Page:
Former president Mohamed Morsi is the one who toppled his own legitimacy, said the National Council for Women (NCW) in a Sunday press release.
“We found it outrageous that some Western media described the biggest demonstrations in history of more than 30 million Egyptians as a coup d’etat,” read the statement.
Morsi’s ousting, according to the NCW, was the result of the military giving power to the Supreme Constitutional Court, and was spurred by the will of the people, which “represents the legitimacy of any democratic country.”
This change in power, pointed out the NCW, was undertaken after Minister of Defence Abdul Fatah Al-Sisi provided a one week deadline followed by a 48-hour deadline to overcome the political crisis, adding that “there was no response from the authority.”
The military’s actions, according to the statement, were made with respect for the majority of Egyptians and in an effort to “avoid civil war that would have occurred due to the [violent] threats…to anti-Morsi protesters from pro-Morsi protesters.”
The NCW said the former president had undermined his own legitimacy by making decisions that were “against democracy and legitimacy,” adding that under his tenure none of the demands of the January 25th Revolution had been met and oversaw a “clear deterioration politically, socially, and economically.”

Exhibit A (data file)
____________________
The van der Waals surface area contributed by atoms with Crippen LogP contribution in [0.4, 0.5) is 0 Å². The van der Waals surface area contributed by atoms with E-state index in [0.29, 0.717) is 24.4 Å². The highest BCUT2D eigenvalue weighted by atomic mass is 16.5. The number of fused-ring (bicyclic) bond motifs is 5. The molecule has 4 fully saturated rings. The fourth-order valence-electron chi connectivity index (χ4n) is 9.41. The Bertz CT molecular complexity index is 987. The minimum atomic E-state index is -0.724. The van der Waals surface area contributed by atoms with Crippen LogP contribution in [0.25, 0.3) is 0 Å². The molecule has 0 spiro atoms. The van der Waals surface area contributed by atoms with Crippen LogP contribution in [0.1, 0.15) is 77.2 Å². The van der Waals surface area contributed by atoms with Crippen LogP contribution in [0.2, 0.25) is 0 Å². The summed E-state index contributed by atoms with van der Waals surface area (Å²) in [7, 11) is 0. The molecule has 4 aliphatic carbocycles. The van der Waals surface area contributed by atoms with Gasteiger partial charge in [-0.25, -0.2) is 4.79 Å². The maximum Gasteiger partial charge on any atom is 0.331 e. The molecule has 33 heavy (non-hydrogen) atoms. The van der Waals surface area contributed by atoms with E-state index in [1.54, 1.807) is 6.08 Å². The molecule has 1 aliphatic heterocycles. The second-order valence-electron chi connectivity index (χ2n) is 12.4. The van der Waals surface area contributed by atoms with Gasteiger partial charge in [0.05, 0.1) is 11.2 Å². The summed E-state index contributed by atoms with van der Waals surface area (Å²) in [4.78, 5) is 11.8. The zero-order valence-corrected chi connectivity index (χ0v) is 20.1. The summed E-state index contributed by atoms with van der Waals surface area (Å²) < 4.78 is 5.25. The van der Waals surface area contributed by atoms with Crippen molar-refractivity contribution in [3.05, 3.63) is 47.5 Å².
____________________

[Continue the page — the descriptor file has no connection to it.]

The women’s group also blamed him for excluding women, Christians, and opposition groups from politics and vital sectors.
The statement also criticised the “lack of transparency and coverage” from Western media, which it claimed ignored the size of anti-Morsi demonstrations and “the effective contribution of Egyptian women who suffered most from this regime.”
“Egyptians clearly refuse their revolution to be entitled ‘a coup d’etat’ ignoring the Egyptians’ demands and will,” concluded the release from the NCW.